The Italian Ambassador (Tarchiani) to the Secretary of State
My Dear Mr. Byrnes: The results of the Italian elections, though not yet final in their details, induce me to request briefly your kind personal attention.[Page 889]
The elections, notwithstanding the momentous decisions on the institutional form, took place in complete freedom and in the most orderly manner. In spite of the terrible economic situation and huge destructions of the country, Italy has given the clearest evidence of its sense of equilibrium and moderation.
From the polls of our devastated cities and ravaged country areas, the Italian population has unequivocally expressed its faith in the democratic liberties of Western civilization.
The Christian Democratic Party emerged by far the strongest (about 35% of the votes). The Communist Party received about 20% of the votes and is third in the run behind the Socialist Party. This latter has thus proved its strength and its capacity for independence, internal as well as international. The other minor parties of the Center or Right of the Center, have polled about 20% of the total vote.
The formation of a Coalition Government including the three major parties and headed by De Gasperi seems most likely. De Gasperi told me in Rome—last April—that he deemed a solution of the kind the best to frame a new Democratic constitution. You personally know Signor De Gasperi, so that I do not need to stress the significance of his retaining the Premiership, especially in the predominant position given him by the electoral success.
The results of this first election, more encouraging than any other result of the most recent elections in Europe, make me firmly convinced that the new Italian State will develop its democratic institutions in freedom, order and independence.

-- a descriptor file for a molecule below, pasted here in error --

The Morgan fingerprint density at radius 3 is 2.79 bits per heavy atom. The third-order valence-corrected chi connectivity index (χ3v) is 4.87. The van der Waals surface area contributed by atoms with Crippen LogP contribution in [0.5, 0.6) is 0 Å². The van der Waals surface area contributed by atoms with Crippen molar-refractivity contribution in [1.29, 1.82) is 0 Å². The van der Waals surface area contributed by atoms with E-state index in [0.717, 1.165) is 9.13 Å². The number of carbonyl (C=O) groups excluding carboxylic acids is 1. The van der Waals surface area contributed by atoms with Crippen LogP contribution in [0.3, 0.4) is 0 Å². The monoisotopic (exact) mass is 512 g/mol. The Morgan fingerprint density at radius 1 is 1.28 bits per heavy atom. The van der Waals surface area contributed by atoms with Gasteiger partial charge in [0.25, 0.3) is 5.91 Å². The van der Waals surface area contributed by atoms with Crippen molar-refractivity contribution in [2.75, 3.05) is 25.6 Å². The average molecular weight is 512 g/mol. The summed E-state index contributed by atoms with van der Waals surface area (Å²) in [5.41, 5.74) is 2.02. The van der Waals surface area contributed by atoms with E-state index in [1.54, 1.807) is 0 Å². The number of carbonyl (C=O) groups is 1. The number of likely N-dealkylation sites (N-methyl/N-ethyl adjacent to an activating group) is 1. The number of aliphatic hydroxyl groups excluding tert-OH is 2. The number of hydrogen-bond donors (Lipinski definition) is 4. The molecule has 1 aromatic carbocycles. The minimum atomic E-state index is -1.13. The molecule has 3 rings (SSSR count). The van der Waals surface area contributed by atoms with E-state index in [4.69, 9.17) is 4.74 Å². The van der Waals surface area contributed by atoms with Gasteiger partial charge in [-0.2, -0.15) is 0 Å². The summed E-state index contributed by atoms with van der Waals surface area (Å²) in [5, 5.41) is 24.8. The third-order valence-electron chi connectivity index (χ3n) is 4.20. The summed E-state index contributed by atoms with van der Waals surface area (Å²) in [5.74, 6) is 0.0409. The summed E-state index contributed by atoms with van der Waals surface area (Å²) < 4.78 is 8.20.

Naturally, the active friendship of the United States and, above all, the firm stand that you have taken at the Paris Conference in favor of the retention by Italy of the Italian city of Trieste have played a very considerable role in these promising results. And I want to emphasize here that a solution of the Venezia Giulia problem along the ethnic line is vital to democratic developments of the new Italian state.
Italy has given proof of her renewed and full democratic capacity, and has earned the right to be considered a solid factor of Western civilization.
She now looks confidently to the United States of America and to you personally, my dear Mr. Byrnes, for a sound and lasting solution of her problems at the new Paris conference and for assistance in the difficult task of reconstruction and stabilization.
Believe me, with warmest personal regards,